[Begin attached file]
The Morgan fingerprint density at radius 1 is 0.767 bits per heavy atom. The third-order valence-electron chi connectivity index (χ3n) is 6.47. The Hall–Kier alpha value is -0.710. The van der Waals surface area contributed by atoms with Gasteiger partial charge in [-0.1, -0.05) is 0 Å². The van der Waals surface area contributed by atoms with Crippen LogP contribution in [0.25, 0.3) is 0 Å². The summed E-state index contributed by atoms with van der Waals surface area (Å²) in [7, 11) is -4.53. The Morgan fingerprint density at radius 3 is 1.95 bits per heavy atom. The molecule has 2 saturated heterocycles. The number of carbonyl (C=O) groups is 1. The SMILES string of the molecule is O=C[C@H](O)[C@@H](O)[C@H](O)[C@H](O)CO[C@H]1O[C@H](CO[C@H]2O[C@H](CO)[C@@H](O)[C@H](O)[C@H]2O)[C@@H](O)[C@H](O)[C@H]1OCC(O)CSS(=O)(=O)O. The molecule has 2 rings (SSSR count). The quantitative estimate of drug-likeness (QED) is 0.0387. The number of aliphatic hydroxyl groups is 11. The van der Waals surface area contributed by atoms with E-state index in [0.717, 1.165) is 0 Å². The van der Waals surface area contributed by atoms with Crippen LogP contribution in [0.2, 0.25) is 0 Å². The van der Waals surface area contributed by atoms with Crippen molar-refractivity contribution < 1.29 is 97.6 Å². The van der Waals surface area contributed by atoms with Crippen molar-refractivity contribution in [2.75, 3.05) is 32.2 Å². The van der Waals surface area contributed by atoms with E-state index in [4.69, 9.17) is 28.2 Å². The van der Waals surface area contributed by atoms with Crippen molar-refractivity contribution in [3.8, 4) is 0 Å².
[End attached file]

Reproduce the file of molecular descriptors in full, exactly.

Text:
The Morgan fingerprint density at radius 1 is 0.767 bits per heavy atom. The third-order valence-electron chi connectivity index (χ3n) is 6.47. The Hall–Kier alpha value is -0.710. The van der Waals surface area contributed by atoms with Gasteiger partial charge in [-0.1, -0.05) is 0 Å². The van der Waals surface area contributed by atoms with Crippen LogP contribution in [0.25, 0.3) is 0 Å². The summed E-state index contributed by atoms with van der Waals surface area (Å²) in [7, 11) is -4.53. The Morgan fingerprint density at radius 3 is 1.95 bits per heavy atom. The molecule has 2 saturated heterocycles. The number of carbonyl (C=O) groups is 1. The SMILES string of the molecule is O=C[C@H](O)[C@@H](O)[C@H](O)[C@H](O)CO[C@H]1O[C@H](CO[C@H]2O[C@H](CO)[C@@H](O)[C@H](O)[C@H]2O)[C@@H](O)[C@H](O)[C@H]1OCC(O)CSS(=O)(=O)O. The molecule has 2 rings (SSSR count). The quantitative estimate of drug-likeness (QED) is 0.0387. The number of aliphatic hydroxyl groups is 11. The van der Waals surface area contributed by atoms with E-state index in [0.717, 1.165) is 0 Å². The van der Waals surface area contributed by atoms with Crippen LogP contribution in [0.2, 0.25) is 0 Å². The van der Waals surface area contributed by atoms with Crippen molar-refractivity contribution < 1.29 is 97.6 Å². The van der Waals surface area contributed by atoms with Crippen molar-refractivity contribution in [2.75, 3.05) is 32.2 Å². The van der Waals surface area contributed by atoms with E-state index in [4.69, 9.17) is 28.2 Å². The van der Waals surface area contributed by atoms with Crippen molar-refractivity contribution in [3.8, 4) is 0 Å².